DirectX 12 is reportedly baked into Windows 10, but it is not operational yet

25 Jan 2015 | Author: | No comments yet »

DirectX 12 can be found on Windows, but it’s not yet operational.

Poking around the fresh Windows 10 build last night, I found an interesting new feature that Joe Belfiore didn’t mentioned in his announcement post: DirectX 12 is already baked into the operating system. If you’ve followed this column or any other site focused on PC gaming, you’ve no doubt read about Futuremark’s 3DMark, a benchmarking application that tests the gaming performance of your system by putting your CPU and GPU through some rigorous graphical and computing calisthenics.DirectX 12, a powerful feature that Microsoft wants to use to attract PC gamers, will have a much better threading model than DirectX 11, which is now five years old.Microsoft has added DirectX12 in its latest Windows 10 operating system which was recently released for users to test and offer their feedback before the final release of Windows 10 later this year. And you’ve probably heard Microsoft’s repeated claims about the forthcoming DirectX 12 built into Windows 10 — the API that powers the majority of PC games (there’s also AMD’s Mantle) — and how it will supercharge PC gaming by letting developers wring more power from those components.

The next version of Graphics Software, DirectX 12 will be much better than its successors as reported by a company official, who is none other than the Xbox boss Phil Spencer during the Windows 10 event in Redmond. This newer model will allows developers to provide graphics processors on computer systems that closely resemble those of console, and yet with a power savings of 50 percent under certain conditions, Microsoft claims. The PC gaming site Rock Paper Shotgun threw people into panic mode when it reported that current GPUs—including cards purchased within the past few months—would not work with DX12. “Microsoft’s recent demonstration of a few new Windows 10 game experiences powered by DirectX12 has led some people to ask what specific hardware will be supported by the DirectX12 API,” Kam VedBrat, Microsoft’s Group Manager for DirectX, told me via email. “While we are not yet ready to detail everything related to DirectX12, we can share that we are working closely with all of our hardware partners to help ensure that most modern PC gaming hardware will work well with DirectX12, including; nVidia’s Maxwell, Kepler and Fermi-based GPUs, Intel’s 4th generation (and newer) Core processors and AMD’s Graphics Core Next (GCN) based GPUs. DirectX, which is owned by Microsoft, is a collection of application programming interfaces (APIs) that handle tasks related to multimedia, especially gaming and video.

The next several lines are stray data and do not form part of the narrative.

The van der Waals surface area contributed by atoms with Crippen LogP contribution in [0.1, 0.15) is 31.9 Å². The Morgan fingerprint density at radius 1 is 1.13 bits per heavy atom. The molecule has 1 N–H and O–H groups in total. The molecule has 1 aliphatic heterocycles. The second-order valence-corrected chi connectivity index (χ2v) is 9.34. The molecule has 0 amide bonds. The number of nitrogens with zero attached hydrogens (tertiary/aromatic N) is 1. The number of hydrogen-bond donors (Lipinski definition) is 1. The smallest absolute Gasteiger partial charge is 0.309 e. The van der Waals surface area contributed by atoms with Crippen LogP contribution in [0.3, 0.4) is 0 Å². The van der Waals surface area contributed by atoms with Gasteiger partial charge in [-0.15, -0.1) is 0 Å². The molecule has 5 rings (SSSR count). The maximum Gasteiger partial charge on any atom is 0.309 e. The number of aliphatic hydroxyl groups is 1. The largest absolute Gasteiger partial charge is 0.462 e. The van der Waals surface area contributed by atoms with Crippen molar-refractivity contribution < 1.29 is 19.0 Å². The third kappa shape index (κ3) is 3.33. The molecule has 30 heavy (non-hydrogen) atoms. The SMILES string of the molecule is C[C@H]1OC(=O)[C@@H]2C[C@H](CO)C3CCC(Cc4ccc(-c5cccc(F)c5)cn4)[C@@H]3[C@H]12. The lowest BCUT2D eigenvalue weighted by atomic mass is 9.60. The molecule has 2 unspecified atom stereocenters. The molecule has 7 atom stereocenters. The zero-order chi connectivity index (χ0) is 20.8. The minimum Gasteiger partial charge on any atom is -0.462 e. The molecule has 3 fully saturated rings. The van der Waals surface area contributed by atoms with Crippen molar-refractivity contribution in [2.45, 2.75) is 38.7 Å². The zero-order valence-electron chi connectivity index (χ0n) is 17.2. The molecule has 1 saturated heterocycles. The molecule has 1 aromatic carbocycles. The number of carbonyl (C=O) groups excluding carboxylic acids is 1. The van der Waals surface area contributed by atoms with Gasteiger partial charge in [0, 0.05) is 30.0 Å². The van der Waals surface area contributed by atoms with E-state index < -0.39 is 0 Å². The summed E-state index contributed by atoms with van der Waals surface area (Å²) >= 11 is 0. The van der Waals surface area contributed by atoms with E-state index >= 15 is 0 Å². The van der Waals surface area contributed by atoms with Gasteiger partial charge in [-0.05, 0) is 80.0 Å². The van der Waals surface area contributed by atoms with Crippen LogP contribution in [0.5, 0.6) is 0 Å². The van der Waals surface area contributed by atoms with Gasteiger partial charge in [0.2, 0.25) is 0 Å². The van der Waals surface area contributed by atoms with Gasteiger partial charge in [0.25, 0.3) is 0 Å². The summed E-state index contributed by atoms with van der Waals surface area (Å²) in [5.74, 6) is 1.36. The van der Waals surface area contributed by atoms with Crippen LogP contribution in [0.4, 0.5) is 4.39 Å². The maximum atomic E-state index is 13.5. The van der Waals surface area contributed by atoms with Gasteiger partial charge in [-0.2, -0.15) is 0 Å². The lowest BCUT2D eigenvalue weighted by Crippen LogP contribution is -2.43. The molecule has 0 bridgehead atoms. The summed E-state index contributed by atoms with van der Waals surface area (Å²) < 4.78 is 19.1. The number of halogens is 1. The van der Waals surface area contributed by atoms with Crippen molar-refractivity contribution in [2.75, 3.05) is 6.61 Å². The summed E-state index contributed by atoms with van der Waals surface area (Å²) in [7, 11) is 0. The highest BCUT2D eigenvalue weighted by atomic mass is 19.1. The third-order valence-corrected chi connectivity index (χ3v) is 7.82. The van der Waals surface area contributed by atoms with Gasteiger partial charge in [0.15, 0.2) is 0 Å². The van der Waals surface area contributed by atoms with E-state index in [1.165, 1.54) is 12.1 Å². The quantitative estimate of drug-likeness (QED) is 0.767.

DX12 will allegedly also use half the power consumption of DX11, which could mean more devices we view as traditionally “mobile” would be able to run high-end games with lower-end hardware. In the very near future we’ll get to start testing those claims for ourselves with an updated version of 3DMark which introduces an “API Overhead Feature Test.” Every game makes thousands of “draw calls” per frame of animation.

But before you get too excited, remember that the mere presence of DX12 in Windows 10 is essentially useless until graphics drivers and other software are released to take advantage of Microsoft’s new gaming API. Although, the company is not ready to share all information about DirectX 12, but they have promised to help out the manufacturers like NVIDIA, Intel, AMD, etc. to help out in designing of the next generation GPUs.

What the API Overhead test will do is compare the performance of DirectX 12, DirectX 11, and even AMD’s Mantle, presumable by pushing an increasingly large amount of draw calls to your CPU. DirectX was a shorthand term that stood for all the collections of Direct APIs, such as Direct3D, DirectMusic, DirectSound, and others, with the X standing for the collection of APIs. In 2012, in fact, AMD took a swipe at Nvidia in a blog post titled, ”Yes, AMD has FULL DirectX11 11.1 support.” AMD got into the nuances of the various levels of feature support in the API, and claimed nVidia didn’t support all the features it was supporting.

When Microsoft developed a gaming console, the X was used as the basis for the name, which we know today as Xbox, which is based on DirectX technology. When testers and gamers get this test into their own hands, and data is aggregated, it should begin showing us quite a bit about the future of PC gaming on DirectX 12, and the limitations or benefits of certain hardware combinations. This was intimated in an interview nVidia’s Tony Tamasi had with the last March: ”DirectX 12 will indeed make lower-level abstraction available (but not mandatory—there will be backward-compatibility with DX11) on existing hardware.

That means assuming you own 3DMark and have access to ongoing Windows 10 Technical Preview builds, you’ll get to see DX11 versus DX12 in action for yourself. In his words, Microsoft “only teased” at some of those additions this week, and a “whole bunch more” are coming.” That same report, however, came to the same conclusion that’s being echoed by the two major graphics vendors: that today’s hardware will give gamers the parts that really matter in terms of performance and multi-thread support.

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